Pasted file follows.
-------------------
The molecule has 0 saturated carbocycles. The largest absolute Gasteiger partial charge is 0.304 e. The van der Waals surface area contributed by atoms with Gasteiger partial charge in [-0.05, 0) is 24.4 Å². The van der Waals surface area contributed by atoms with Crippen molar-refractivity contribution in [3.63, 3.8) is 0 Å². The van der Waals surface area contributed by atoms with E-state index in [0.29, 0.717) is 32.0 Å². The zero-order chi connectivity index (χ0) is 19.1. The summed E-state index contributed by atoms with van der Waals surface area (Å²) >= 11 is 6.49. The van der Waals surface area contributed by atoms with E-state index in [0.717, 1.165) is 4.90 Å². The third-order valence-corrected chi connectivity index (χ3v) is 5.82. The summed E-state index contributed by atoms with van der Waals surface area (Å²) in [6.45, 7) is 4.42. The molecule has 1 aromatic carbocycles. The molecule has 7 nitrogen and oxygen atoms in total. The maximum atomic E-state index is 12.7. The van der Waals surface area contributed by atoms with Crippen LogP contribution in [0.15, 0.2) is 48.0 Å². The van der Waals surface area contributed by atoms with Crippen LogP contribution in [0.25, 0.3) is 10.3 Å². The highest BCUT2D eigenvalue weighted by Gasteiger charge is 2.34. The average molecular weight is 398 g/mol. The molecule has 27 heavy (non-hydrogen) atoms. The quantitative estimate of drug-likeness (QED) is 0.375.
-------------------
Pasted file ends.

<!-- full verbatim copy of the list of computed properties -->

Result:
The molecule has 0 saturated carbocycles. The largest absolute Gasteiger partial charge is 0.304 e. The van der Waals surface area contributed by atoms with Gasteiger partial charge in [-0.05, 0) is 24.4 Å². The van der Waals surface area contributed by atoms with Crippen molar-refractivity contribution in [3.63, 3.8) is 0 Å². The van der Waals surface area contributed by atoms with E-state index in [0.29, 0.717) is 32.0 Å². The zero-order chi connectivity index (χ0) is 19.1. The summed E-state index contributed by atoms with van der Waals surface area (Å²) >= 11 is 6.49. The van der Waals surface area contributed by atoms with E-state index in [0.717, 1.165) is 4.90 Å². The third-order valence-corrected chi connectivity index (χ3v) is 5.82. The summed E-state index contributed by atoms with van der Waals surface area (Å²) in [6.45, 7) is 4.42. The molecule has 1 aromatic carbocycles. The molecule has 7 nitrogen and oxygen atoms in total. The maximum atomic E-state index is 12.7. The van der Waals surface area contributed by atoms with Crippen LogP contribution in [0.15, 0.2) is 48.0 Å². The van der Waals surface area contributed by atoms with Crippen LogP contribution in [0.25, 0.3) is 10.3 Å². The highest BCUT2D eigenvalue weighted by Gasteiger charge is 2.34. The average molecular weight is 398 g/mol. The molecule has 27 heavy (non-hydrogen) atoms. The quantitative estimate of drug-likeness (QED) is 0.375.